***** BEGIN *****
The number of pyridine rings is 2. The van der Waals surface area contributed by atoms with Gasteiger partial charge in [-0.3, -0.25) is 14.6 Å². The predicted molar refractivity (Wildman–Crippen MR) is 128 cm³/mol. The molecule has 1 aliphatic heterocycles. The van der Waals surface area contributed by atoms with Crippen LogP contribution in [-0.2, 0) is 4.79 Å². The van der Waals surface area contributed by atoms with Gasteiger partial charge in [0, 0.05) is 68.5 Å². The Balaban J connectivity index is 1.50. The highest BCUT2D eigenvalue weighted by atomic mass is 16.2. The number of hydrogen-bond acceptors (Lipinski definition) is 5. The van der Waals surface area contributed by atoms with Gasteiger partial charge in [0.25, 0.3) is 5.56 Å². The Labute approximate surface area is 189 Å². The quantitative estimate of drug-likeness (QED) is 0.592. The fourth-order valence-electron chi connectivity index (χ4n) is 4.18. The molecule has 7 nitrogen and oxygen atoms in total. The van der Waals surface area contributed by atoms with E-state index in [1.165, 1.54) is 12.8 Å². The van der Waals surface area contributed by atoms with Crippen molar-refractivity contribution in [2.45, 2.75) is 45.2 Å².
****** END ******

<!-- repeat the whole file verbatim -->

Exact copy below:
The number of pyridine rings is 2. The van der Waals surface area contributed by atoms with Gasteiger partial charge in [-0.3, -0.25) is 14.6 Å². The predicted molar refractivity (Wildman–Crippen MR) is 128 cm³/mol. The molecule has 1 aliphatic heterocycles. The van der Waals surface area contributed by atoms with Crippen LogP contribution in [-0.2, 0) is 4.79 Å². The van der Waals surface area contributed by atoms with Gasteiger partial charge in [0, 0.05) is 68.5 Å². The Balaban J connectivity index is 1.50. The highest BCUT2D eigenvalue weighted by atomic mass is 16.2. The number of hydrogen-bond acceptors (Lipinski definition) is 5. The van der Waals surface area contributed by atoms with Gasteiger partial charge in [0.25, 0.3) is 5.56 Å². The Labute approximate surface area is 189 Å². The quantitative estimate of drug-likeness (QED) is 0.592. The fourth-order valence-electron chi connectivity index (χ4n) is 4.18. The molecule has 7 nitrogen and oxygen atoms in total. The van der Waals surface area contributed by atoms with E-state index in [1.165, 1.54) is 12.8 Å². The van der Waals surface area contributed by atoms with Crippen molar-refractivity contribution in [2.45, 2.75) is 45.2 Å².